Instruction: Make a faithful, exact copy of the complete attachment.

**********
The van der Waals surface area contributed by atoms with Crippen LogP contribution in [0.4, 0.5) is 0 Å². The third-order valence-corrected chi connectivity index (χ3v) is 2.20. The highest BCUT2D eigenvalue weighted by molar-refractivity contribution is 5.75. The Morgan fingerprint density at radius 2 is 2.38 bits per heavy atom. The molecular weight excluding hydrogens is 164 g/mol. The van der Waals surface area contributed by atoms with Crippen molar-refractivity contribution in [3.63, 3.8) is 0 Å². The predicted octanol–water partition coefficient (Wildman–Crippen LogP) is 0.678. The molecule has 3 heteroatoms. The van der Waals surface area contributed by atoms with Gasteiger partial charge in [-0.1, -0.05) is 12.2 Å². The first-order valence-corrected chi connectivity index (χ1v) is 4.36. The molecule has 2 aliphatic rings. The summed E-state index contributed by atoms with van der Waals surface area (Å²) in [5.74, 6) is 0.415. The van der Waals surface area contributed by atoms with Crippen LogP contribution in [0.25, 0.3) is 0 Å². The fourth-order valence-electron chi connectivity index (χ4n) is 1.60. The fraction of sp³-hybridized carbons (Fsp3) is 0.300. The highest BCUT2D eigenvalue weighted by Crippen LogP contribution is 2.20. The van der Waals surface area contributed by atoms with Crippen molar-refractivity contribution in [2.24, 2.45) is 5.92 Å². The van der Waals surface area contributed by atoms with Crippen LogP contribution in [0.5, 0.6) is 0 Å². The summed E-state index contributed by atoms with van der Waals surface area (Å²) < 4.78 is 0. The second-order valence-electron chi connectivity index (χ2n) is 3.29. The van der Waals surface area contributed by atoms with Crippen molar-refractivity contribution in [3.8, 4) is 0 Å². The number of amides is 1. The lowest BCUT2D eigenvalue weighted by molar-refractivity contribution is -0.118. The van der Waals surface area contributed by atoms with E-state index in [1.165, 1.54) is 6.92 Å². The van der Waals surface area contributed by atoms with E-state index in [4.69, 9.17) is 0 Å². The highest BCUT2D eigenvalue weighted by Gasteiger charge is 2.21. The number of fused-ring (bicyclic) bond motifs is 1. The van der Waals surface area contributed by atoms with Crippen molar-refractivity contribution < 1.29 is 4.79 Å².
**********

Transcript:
The van der Waals surface area contributed by atoms with Crippen LogP contribution in [0.4, 0.5) is 0 Å². The third-order valence-corrected chi connectivity index (χ3v) is 2.20. The highest BCUT2D eigenvalue weighted by molar-refractivity contribution is 5.75. The Morgan fingerprint density at radius 2 is 2.38 bits per heavy atom. The molecular weight excluding hydrogens is 164 g/mol. The van der Waals surface area contributed by atoms with Crippen molar-refractivity contribution in [3.63, 3.8) is 0 Å². The predicted octanol–water partition coefficient (Wildman–Crippen LogP) is 0.678. The molecule has 3 heteroatoms. The van der Waals surface area contributed by atoms with Gasteiger partial charge in [-0.1, -0.05) is 12.2 Å². The first-order valence-corrected chi connectivity index (χ1v) is 4.36. The molecule has 2 aliphatic rings. The summed E-state index contributed by atoms with van der Waals surface area (Å²) in [5.74, 6) is 0.415. The van der Waals surface area contributed by atoms with Crippen LogP contribution in [0.25, 0.3) is 0 Å². The fourth-order valence-electron chi connectivity index (χ4n) is 1.60. The fraction of sp³-hybridized carbons (Fsp3) is 0.300. The highest BCUT2D eigenvalue weighted by Crippen LogP contribution is 2.20. The van der Waals surface area contributed by atoms with Crippen molar-refractivity contribution in [2.24, 2.45) is 5.92 Å². The van der Waals surface area contributed by atoms with Crippen LogP contribution in [0.5, 0.6) is 0 Å². The summed E-state index contributed by atoms with van der Waals surface area (Å²) < 4.78 is 0. The second-order valence-electron chi connectivity index (χ2n) is 3.29. The van der Waals surface area contributed by atoms with Crippen molar-refractivity contribution in [3.8, 4) is 0 Å². The number of amides is 1. The lowest BCUT2D eigenvalue weighted by molar-refractivity contribution is -0.118. The van der Waals surface area contributed by atoms with E-state index in [1.165, 1.54) is 6.92 Å². The van der Waals surface area contributed by atoms with E-state index in [4.69, 9.17) is 0 Å². The highest BCUT2D eigenvalue weighted by Gasteiger charge is 2.21. The number of fused-ring (bicyclic) bond motifs is 1. The van der Waals surface area contributed by atoms with Crippen molar-refractivity contribution < 1.29 is 4.79 Å².